It is the rare person who—logging off after a long day’s scrolling—thinks, “I need much more of that in my life.” Because the thing about the internet is, it’s awful. Even the good parts suck, because the good parts are swirled in with the bad—you can’t access one without wading through the other. Often, the good parts are just jokes about the bad parts, jokes that would make no sense if you hadn’t already—for no reason at all—exposed yourself to worthless and/or infuriating content. Which is all to say that it’s time to break the cycle—and for this week’s Giz Asks, we’ve enlisted a number of experts to help us do exactly that.
Associate Professor of Epidemiology, Behavioral and Social Sciences, and Medicine at Brown University
Humans are skilled at inventing and using tools. Think of the technology of a fish hook and a line. They have been revolutionary to help us feed our families. Digital technology is more recently developed than a fish hook. As with any tools developed throughout history, we keep those that help us, and let go of those that don’t. How can we determine if a particular digital tool helps? Well, with mindful awareness of our thoughts, emotions and physical sensations, we can ask in a curious nonjudgmental way, “Is this digital tool helping in this moment more than anything else I can do?” If so, great. Continue using it. If not, let it go, and move onto the next-highest priority action to take care of yourself and others.
Associate Professor of Behavioral and Social Sciences and Director of Research and Innovation at the Mindfulness Center at Brown University
If we don’t know how our minds work, how can we possibly work with them? When my patients come into my office, the first thing I try to determine is how well they know their own minds. If they don’t have a clue, I start there. It’s important to help people understand how we form habits around social media, and it’s not actually that complicated.
There are three elements to reward-based learning. First, there’s the trigger: boredom, for instance. Second, there’s the behavior that’s triggered: in this case, going on social media. Third is the reward: nine times out of ten, you log on and there’s nothing interesting there—but sometimes you hit the jackpot, and there’s something new and compelling, and your brain just spritzes dopamine and says: oh, do that again, do that again! Another trigger is anxiety—you check social media because you’re anxious, and the behavior distracts you from that unpleasant feeling (this would be the reward). Your brain learns to go to that again the next time you’re anxious.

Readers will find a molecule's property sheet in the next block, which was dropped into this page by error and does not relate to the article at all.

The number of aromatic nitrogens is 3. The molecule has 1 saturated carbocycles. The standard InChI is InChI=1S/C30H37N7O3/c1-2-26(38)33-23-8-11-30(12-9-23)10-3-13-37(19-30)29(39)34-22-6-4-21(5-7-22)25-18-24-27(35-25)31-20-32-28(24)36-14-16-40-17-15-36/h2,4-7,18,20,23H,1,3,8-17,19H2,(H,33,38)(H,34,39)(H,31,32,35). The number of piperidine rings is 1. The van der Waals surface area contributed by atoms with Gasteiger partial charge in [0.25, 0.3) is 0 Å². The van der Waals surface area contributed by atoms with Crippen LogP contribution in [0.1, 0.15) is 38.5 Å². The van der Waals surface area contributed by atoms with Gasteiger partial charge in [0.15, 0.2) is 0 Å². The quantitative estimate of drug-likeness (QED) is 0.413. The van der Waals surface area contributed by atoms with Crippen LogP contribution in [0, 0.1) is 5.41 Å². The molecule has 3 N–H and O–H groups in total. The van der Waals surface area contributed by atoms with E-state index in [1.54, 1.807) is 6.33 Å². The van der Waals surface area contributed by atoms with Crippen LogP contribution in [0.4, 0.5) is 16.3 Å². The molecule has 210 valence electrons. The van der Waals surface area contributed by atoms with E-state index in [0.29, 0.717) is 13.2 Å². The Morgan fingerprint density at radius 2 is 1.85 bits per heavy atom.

Social media is designed to exploit this pattern; its platforms are engineered to be as addictive as possible. It’s important to help people understand that these people are capitalizing on (and at the extreme end, weaponizing) our brain’s survival mechanisms.
Once we understand this process, we can start to tap into our brain’s reward-based learning system to find what I call the BBO: the Bigger Better Offer. The only way our brain is going to stop doing something is if we give it something more rewarding. One way to do this is to help people see clearly how unrewarding the old behavior is—it might provide a quick hit of relief, but ultimately it’s making things worse. We try to help them pay attention to what it feels like when they’re engaging in a more rewarding behavior—when they’re focusing, for instance—and get them to compare those two feelings in their brain. When they have the option to check social media, or to procrastinate in some other way, they just reflect back on what it was like the last time they did those things, and compare it to what it was like the last time they turned off all their alerts and just focused. And their brain realizes it just feels better to focus.